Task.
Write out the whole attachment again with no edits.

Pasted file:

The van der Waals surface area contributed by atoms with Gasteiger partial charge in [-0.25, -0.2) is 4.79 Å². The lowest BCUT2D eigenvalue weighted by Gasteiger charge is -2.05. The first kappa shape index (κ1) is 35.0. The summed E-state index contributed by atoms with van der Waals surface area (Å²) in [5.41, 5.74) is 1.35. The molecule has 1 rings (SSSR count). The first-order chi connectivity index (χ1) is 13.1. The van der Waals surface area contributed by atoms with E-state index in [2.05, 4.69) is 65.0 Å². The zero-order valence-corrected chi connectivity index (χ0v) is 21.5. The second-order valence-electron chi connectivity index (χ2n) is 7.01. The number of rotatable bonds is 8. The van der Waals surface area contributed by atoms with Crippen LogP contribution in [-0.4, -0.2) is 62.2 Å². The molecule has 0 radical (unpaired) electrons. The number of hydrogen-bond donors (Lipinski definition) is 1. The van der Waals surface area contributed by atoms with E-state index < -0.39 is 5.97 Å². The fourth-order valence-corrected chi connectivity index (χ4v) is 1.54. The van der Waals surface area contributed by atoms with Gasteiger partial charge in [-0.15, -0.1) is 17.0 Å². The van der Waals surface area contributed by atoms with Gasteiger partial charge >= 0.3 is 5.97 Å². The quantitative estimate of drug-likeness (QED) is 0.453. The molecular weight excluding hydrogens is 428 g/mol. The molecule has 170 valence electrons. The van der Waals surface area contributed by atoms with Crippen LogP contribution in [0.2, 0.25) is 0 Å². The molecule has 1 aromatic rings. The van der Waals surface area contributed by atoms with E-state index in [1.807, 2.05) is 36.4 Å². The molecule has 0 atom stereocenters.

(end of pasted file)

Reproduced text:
The van der Waals surface area contributed by atoms with Gasteiger partial charge in [-0.25, -0.2) is 4.79 Å². The lowest BCUT2D eigenvalue weighted by Gasteiger charge is -2.05. The first kappa shape index (κ1) is 35.0. The summed E-state index contributed by atoms with van der Waals surface area (Å²) in [5.41, 5.74) is 1.35. The molecule has 1 rings (SSSR count). The first-order chi connectivity index (χ1) is 13.1. The van der Waals surface area contributed by atoms with E-state index in [2.05, 4.69) is 65.0 Å². The zero-order valence-corrected chi connectivity index (χ0v) is 21.5. The second-order valence-electron chi connectivity index (χ2n) is 7.01. The number of rotatable bonds is 8. The van der Waals surface area contributed by atoms with Crippen LogP contribution in [-0.4, -0.2) is 62.2 Å². The molecule has 0 radical (unpaired) electrons. The number of hydrogen-bond donors (Lipinski definition) is 1. The van der Waals surface area contributed by atoms with E-state index < -0.39 is 5.97 Å². The fourth-order valence-corrected chi connectivity index (χ4v) is 1.54. The van der Waals surface area contributed by atoms with Gasteiger partial charge in [-0.15, -0.1) is 17.0 Å². The van der Waals surface area contributed by atoms with Gasteiger partial charge >= 0.3 is 5.97 Å². The quantitative estimate of drug-likeness (QED) is 0.453. The molecular weight excluding hydrogens is 428 g/mol. The molecule has 170 valence electrons. The van der Waals surface area contributed by atoms with Crippen LogP contribution in [0.2, 0.25) is 0 Å². The molecule has 1 aromatic rings. The van der Waals surface area contributed by atoms with E-state index in [1.807, 2.05) is 36.4 Å². The molecule has 0 atom stereocenters.